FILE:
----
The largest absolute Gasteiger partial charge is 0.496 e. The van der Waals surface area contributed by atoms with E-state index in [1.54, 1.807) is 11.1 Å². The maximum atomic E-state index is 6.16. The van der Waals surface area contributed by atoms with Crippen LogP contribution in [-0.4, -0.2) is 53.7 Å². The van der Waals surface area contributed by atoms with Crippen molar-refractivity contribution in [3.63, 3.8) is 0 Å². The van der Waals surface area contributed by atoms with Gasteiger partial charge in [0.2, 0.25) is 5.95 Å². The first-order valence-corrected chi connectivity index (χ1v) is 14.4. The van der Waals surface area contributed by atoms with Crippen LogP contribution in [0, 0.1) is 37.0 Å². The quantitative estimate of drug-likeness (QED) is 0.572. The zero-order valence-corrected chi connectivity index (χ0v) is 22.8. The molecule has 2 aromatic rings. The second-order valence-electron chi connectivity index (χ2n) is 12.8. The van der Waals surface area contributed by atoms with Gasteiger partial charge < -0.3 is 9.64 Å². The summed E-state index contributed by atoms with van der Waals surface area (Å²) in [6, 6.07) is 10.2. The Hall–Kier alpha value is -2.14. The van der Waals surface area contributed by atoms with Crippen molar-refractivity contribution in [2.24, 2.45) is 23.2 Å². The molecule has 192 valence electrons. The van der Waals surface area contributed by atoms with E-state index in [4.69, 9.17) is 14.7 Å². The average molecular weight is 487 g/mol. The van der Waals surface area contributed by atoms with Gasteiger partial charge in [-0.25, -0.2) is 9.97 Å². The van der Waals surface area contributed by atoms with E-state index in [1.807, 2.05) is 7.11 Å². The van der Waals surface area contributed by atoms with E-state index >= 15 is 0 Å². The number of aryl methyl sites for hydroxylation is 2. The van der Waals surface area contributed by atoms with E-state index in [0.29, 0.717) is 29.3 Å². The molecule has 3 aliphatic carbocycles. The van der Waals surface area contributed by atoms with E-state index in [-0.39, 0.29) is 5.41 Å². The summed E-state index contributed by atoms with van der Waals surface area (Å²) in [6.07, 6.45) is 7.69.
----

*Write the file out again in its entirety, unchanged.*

The largest absolute Gasteiger partial charge is 0.496 e. The van der Waals surface area contributed by atoms with E-state index in [1.54, 1.807) is 11.1 Å². The maximum atomic E-state index is 6.16. The van der Waals surface area contributed by atoms with Crippen LogP contribution in [-0.4, -0.2) is 53.7 Å². The van der Waals surface area contributed by atoms with Crippen molar-refractivity contribution in [3.63, 3.8) is 0 Å². The van der Waals surface area contributed by atoms with Gasteiger partial charge in [0.2, 0.25) is 5.95 Å². The first-order valence-corrected chi connectivity index (χ1v) is 14.4. The van der Waals surface area contributed by atoms with Crippen LogP contribution in [0, 0.1) is 37.0 Å². The quantitative estimate of drug-likeness (QED) is 0.572. The zero-order valence-corrected chi connectivity index (χ0v) is 22.8. The molecule has 2 aromatic rings. The second-order valence-electron chi connectivity index (χ2n) is 12.8. The van der Waals surface area contributed by atoms with Gasteiger partial charge < -0.3 is 9.64 Å². The summed E-state index contributed by atoms with van der Waals surface area (Å²) in [6, 6.07) is 10.2. The Hall–Kier alpha value is -2.14. The van der Waals surface area contributed by atoms with Crippen molar-refractivity contribution in [2.24, 2.45) is 23.2 Å². The molecule has 192 valence electrons. The van der Waals surface area contributed by atoms with E-state index in [4.69, 9.17) is 14.7 Å². The average molecular weight is 487 g/mol. The van der Waals surface area contributed by atoms with Gasteiger partial charge in [-0.25, -0.2) is 9.97 Å². The van der Waals surface area contributed by atoms with E-state index in [1.807, 2.05) is 7.11 Å². The van der Waals surface area contributed by atoms with E-state index >= 15 is 0 Å². The number of aryl methyl sites for hydroxylation is 2. The van der Waals surface area contributed by atoms with E-state index in [0.29, 0.717) is 29.3 Å². The molecule has 3 aliphatic carbocycles. The van der Waals surface area contributed by atoms with E-state index in [-0.39, 0.29) is 5.41 Å². The summed E-state index contributed by atoms with van der Waals surface area (Å²) in [6.07, 6.45) is 7.69.